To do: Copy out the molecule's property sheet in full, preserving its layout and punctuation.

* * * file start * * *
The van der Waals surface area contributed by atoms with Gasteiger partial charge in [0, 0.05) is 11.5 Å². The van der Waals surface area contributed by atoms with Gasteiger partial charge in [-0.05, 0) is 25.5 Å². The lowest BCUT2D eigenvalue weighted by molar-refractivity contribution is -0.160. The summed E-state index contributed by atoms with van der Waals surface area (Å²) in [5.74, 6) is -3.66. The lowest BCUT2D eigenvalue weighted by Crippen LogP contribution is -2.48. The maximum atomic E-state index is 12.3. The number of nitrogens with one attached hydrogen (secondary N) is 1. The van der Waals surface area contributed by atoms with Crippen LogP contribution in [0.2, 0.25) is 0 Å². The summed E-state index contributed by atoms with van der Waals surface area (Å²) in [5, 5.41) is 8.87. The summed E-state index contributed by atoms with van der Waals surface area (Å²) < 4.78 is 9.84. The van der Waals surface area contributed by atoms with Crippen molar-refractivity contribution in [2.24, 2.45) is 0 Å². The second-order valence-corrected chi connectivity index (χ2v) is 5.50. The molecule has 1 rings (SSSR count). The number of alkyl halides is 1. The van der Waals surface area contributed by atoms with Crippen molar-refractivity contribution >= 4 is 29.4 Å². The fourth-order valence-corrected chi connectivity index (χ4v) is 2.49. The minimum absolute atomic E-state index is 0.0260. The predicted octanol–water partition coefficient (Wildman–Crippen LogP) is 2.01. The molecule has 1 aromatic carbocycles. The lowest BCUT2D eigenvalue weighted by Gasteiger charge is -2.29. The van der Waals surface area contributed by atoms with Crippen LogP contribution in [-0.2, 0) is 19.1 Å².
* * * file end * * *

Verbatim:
The van der Waals surface area contributed by atoms with Gasteiger partial charge in [0, 0.05) is 11.5 Å². The van der Waals surface area contributed by atoms with Gasteiger partial charge in [-0.05, 0) is 25.5 Å². The lowest BCUT2D eigenvalue weighted by molar-refractivity contribution is -0.160. The summed E-state index contributed by atoms with van der Waals surface area (Å²) in [5.74, 6) is -3.66. The lowest BCUT2D eigenvalue weighted by Crippen LogP contribution is -2.48. The maximum atomic E-state index is 12.3. The number of nitrogens with one attached hydrogen (secondary N) is 1. The van der Waals surface area contributed by atoms with Crippen LogP contribution in [0.2, 0.25) is 0 Å². The summed E-state index contributed by atoms with van der Waals surface area (Å²) in [5, 5.41) is 8.87. The summed E-state index contributed by atoms with van der Waals surface area (Å²) < 4.78 is 9.84. The van der Waals surface area contributed by atoms with Crippen molar-refractivity contribution in [2.24, 2.45) is 0 Å². The second-order valence-corrected chi connectivity index (χ2v) is 5.50. The molecule has 1 rings (SSSR count). The number of alkyl halides is 1. The van der Waals surface area contributed by atoms with Crippen molar-refractivity contribution >= 4 is 29.4 Å². The fourth-order valence-corrected chi connectivity index (χ4v) is 2.49. The minimum absolute atomic E-state index is 0.0260. The predicted octanol–water partition coefficient (Wildman–Crippen LogP) is 2.01. The molecule has 1 aromatic carbocycles. The lowest BCUT2D eigenvalue weighted by Gasteiger charge is -2.29. The van der Waals surface area contributed by atoms with Crippen LogP contribution in [-0.2, 0) is 19.1 Å².